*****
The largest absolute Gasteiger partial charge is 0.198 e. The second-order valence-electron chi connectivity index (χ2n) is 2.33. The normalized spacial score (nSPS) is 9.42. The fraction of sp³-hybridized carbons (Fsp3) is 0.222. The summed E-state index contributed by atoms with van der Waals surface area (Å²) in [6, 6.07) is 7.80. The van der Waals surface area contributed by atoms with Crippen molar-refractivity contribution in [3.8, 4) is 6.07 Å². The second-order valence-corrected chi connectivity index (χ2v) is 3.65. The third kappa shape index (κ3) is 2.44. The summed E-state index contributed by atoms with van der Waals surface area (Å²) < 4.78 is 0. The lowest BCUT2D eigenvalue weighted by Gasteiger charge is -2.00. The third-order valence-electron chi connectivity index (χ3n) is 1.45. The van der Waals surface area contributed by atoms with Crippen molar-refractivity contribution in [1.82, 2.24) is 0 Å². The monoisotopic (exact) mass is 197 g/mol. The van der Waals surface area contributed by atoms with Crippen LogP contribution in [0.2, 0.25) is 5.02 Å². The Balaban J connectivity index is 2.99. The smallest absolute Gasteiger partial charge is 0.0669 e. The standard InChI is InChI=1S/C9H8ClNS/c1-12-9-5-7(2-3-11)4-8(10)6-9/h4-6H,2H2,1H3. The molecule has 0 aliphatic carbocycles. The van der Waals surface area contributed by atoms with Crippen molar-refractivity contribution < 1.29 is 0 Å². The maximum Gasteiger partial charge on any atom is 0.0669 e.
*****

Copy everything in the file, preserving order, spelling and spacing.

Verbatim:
The largest absolute Gasteiger partial charge is 0.198 e. The second-order valence-electron chi connectivity index (χ2n) is 2.33. The normalized spacial score (nSPS) is 9.42. The fraction of sp³-hybridized carbons (Fsp3) is 0.222. The summed E-state index contributed by atoms with van der Waals surface area (Å²) in [6, 6.07) is 7.80. The van der Waals surface area contributed by atoms with Crippen molar-refractivity contribution in [3.8, 4) is 6.07 Å². The second-order valence-corrected chi connectivity index (χ2v) is 3.65. The third kappa shape index (κ3) is 2.44. The summed E-state index contributed by atoms with van der Waals surface area (Å²) < 4.78 is 0. The lowest BCUT2D eigenvalue weighted by Gasteiger charge is -2.00. The third-order valence-electron chi connectivity index (χ3n) is 1.45. The van der Waals surface area contributed by atoms with Crippen molar-refractivity contribution in [1.82, 2.24) is 0 Å². The monoisotopic (exact) mass is 197 g/mol. The van der Waals surface area contributed by atoms with Crippen LogP contribution in [0.2, 0.25) is 5.02 Å². The Balaban J connectivity index is 2.99. The smallest absolute Gasteiger partial charge is 0.0669 e. The standard InChI is InChI=1S/C9H8ClNS/c1-12-9-5-7(2-3-11)4-8(10)6-9/h4-6H,2H2,1H3. The molecule has 0 aliphatic carbocycles. The van der Waals surface area contributed by atoms with Crippen molar-refractivity contribution < 1.29 is 0 Å². The maximum Gasteiger partial charge on any atom is 0.0669 e.